Using a small and inexpensive biosensor, researchers at UBC Okanagan, in collaboration with the University of Calgary, have built a diagnostic tool that provides health care practitioners almost instant diagnosis of a bacterial infection.
The tool is able to provide accurate and reliable results in real-time rather than the two-to-five days required for existing processes that test infections and antibiotic susceptibility.
“Advances in lab-on-a-chip microfluidic technology are allowing us to build smaller and more intricate devices that, in the medical research space, can provide more information for health care practitioners while requiring less invasive sampling from patients,” explains Mohammad Zarifi, an assistant professor at UBC Okanagan.
According to health care statistics from 2017, every hour of delay in antibiotic treatment increases mortality rates by nearly eight per cent due to infection complications in the bloodstream.
Zarifi, and his research group in the School of Engineering’s Microelectronics and Advanced Sensors Laboratory, tested their device by tracking the amount of bacteria present in a variety of samples under various scenarios. The scenarios resembled those encountered in clinical microbiological laboratories.
By sending a microwave signal through the sample, the device quickly and accurately analyzes and then generates a profile of existing bacteria.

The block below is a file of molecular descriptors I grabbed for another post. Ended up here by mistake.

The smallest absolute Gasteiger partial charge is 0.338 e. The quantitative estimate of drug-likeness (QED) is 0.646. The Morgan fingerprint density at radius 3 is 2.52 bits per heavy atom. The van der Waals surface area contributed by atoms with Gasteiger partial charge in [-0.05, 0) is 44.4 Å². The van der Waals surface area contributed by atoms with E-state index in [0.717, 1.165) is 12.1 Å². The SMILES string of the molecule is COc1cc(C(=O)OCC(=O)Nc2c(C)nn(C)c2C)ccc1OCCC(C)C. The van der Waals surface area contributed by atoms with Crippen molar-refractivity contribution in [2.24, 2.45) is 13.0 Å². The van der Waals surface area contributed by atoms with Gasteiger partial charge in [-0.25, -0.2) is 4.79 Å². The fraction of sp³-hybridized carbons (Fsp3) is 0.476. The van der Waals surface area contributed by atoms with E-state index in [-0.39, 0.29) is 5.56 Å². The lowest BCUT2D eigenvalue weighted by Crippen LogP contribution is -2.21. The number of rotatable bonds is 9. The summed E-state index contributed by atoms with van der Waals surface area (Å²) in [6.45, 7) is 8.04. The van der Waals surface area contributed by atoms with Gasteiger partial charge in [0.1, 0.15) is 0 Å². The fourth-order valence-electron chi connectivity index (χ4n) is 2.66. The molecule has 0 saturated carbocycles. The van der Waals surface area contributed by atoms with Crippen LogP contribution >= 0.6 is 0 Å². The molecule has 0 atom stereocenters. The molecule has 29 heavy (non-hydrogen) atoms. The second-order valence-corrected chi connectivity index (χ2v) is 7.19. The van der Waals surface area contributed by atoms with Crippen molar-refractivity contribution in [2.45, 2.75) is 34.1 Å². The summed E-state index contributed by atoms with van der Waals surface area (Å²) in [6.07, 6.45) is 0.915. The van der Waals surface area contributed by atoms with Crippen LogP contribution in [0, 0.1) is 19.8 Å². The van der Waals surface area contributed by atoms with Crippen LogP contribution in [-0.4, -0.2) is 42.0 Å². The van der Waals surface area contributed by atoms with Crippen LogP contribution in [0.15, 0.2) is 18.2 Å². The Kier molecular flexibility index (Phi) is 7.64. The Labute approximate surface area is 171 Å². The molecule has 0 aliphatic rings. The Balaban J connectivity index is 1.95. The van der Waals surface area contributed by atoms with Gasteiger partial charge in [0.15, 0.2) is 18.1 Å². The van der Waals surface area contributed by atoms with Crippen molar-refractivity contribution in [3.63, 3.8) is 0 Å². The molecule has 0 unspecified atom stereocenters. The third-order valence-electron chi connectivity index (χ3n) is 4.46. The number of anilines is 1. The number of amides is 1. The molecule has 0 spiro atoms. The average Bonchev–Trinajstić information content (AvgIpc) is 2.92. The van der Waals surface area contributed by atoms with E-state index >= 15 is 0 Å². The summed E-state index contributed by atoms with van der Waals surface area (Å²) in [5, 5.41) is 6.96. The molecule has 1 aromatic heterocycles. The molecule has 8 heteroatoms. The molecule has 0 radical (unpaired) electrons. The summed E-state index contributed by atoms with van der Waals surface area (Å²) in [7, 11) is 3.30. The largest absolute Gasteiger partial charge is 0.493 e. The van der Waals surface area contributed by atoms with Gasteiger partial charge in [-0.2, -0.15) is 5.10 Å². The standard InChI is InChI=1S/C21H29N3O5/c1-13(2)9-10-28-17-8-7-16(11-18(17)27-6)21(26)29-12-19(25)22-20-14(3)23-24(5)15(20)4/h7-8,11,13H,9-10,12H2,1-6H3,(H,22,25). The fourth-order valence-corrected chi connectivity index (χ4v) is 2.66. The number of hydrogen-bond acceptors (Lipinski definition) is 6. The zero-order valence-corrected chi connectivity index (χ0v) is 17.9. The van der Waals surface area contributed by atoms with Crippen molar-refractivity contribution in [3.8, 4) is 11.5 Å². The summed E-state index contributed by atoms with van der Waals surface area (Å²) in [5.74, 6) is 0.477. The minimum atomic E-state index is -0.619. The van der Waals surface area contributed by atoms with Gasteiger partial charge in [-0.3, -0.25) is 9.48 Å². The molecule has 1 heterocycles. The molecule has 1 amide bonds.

The diagnostic tool not only provides a rapid, label-free and contactless diagnostic tool for clinical analysis but it also goes further, says Zarifi.
“The device is able to rapidly detect bacteria and in addition, it screens the interaction of that bacteria with antibiotics,” he adds. “The combined results give health care practitioners more information than they currently have available, helping them move forward to determine accurate treatments.”
This biosensor, explains Zarifi is a significant step forward in improving the complex antibiotic susceptibility testing workflow and provides a rapid and automated detection of bacteria as well as screening the bacteria proliferation in response to antibiotics.
Materials provided by University of British Columbia Okanagan campus. Note: Content may be edited for style and length.